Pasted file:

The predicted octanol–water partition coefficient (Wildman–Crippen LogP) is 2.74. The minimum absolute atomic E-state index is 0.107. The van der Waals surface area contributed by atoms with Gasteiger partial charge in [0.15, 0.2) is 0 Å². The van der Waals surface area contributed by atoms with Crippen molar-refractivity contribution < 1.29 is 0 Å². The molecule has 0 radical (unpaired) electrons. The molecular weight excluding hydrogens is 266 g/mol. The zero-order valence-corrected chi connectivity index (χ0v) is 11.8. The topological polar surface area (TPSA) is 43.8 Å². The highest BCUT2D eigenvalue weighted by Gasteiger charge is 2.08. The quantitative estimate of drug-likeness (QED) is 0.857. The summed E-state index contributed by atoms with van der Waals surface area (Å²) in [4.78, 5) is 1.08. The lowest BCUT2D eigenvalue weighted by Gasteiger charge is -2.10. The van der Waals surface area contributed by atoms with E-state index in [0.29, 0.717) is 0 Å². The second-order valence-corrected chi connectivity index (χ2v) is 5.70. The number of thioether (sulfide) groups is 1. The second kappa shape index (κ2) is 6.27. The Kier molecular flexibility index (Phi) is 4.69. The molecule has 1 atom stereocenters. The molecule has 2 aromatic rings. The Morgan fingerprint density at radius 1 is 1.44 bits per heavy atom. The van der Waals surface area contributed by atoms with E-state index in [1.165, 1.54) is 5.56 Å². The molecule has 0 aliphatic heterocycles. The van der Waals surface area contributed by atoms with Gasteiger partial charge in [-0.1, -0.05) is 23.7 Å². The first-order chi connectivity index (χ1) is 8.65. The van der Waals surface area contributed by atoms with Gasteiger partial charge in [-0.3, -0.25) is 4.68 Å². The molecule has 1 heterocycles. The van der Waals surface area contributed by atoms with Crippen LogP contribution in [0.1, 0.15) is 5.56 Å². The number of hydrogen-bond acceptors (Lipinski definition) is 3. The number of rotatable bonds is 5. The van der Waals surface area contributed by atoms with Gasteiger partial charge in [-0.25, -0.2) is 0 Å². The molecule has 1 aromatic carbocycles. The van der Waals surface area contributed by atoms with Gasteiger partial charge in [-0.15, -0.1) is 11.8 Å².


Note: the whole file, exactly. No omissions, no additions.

The predicted octanol–water partition coefficient (Wildman–Crippen LogP) is 2.74. The minimum absolute atomic E-state index is 0.107. The van der Waals surface area contributed by atoms with Gasteiger partial charge in [0.15, 0.2) is 0 Å². The van der Waals surface area contributed by atoms with Crippen molar-refractivity contribution < 1.29 is 0 Å². The molecule has 0 radical (unpaired) electrons. The molecular weight excluding hydrogens is 266 g/mol. The zero-order valence-corrected chi connectivity index (χ0v) is 11.8. The topological polar surface area (TPSA) is 43.8 Å². The highest BCUT2D eigenvalue weighted by Gasteiger charge is 2.08. The quantitative estimate of drug-likeness (QED) is 0.857. The summed E-state index contributed by atoms with van der Waals surface area (Å²) in [4.78, 5) is 1.08. The lowest BCUT2D eigenvalue weighted by Gasteiger charge is -2.10. The van der Waals surface area contributed by atoms with E-state index in [0.29, 0.717) is 0 Å². The second-order valence-corrected chi connectivity index (χ2v) is 5.70. The number of thioether (sulfide) groups is 1. The second kappa shape index (κ2) is 6.27. The Kier molecular flexibility index (Phi) is 4.69. The molecule has 1 atom stereocenters. The molecule has 2 aromatic rings. The Morgan fingerprint density at radius 1 is 1.44 bits per heavy atom. The van der Waals surface area contributed by atoms with E-state index in [1.165, 1.54) is 5.56 Å². The molecule has 0 aliphatic heterocycles. The van der Waals surface area contributed by atoms with Gasteiger partial charge in [-0.1, -0.05) is 23.7 Å². The first-order chi connectivity index (χ1) is 8.65. The van der Waals surface area contributed by atoms with Gasteiger partial charge in [-0.3, -0.25) is 4.68 Å². The molecule has 1 heterocycles. The van der Waals surface area contributed by atoms with Crippen LogP contribution in [0.1, 0.15) is 5.56 Å². The number of hydrogen-bond acceptors (Lipinski definition) is 3. The number of rotatable bonds is 5. The van der Waals surface area contributed by atoms with Gasteiger partial charge in [-0.25, -0.2) is 0 Å². The molecule has 1 aromatic carbocycles. The van der Waals surface area contributed by atoms with Gasteiger partial charge in [-0.15, -0.1) is 11.8 Å².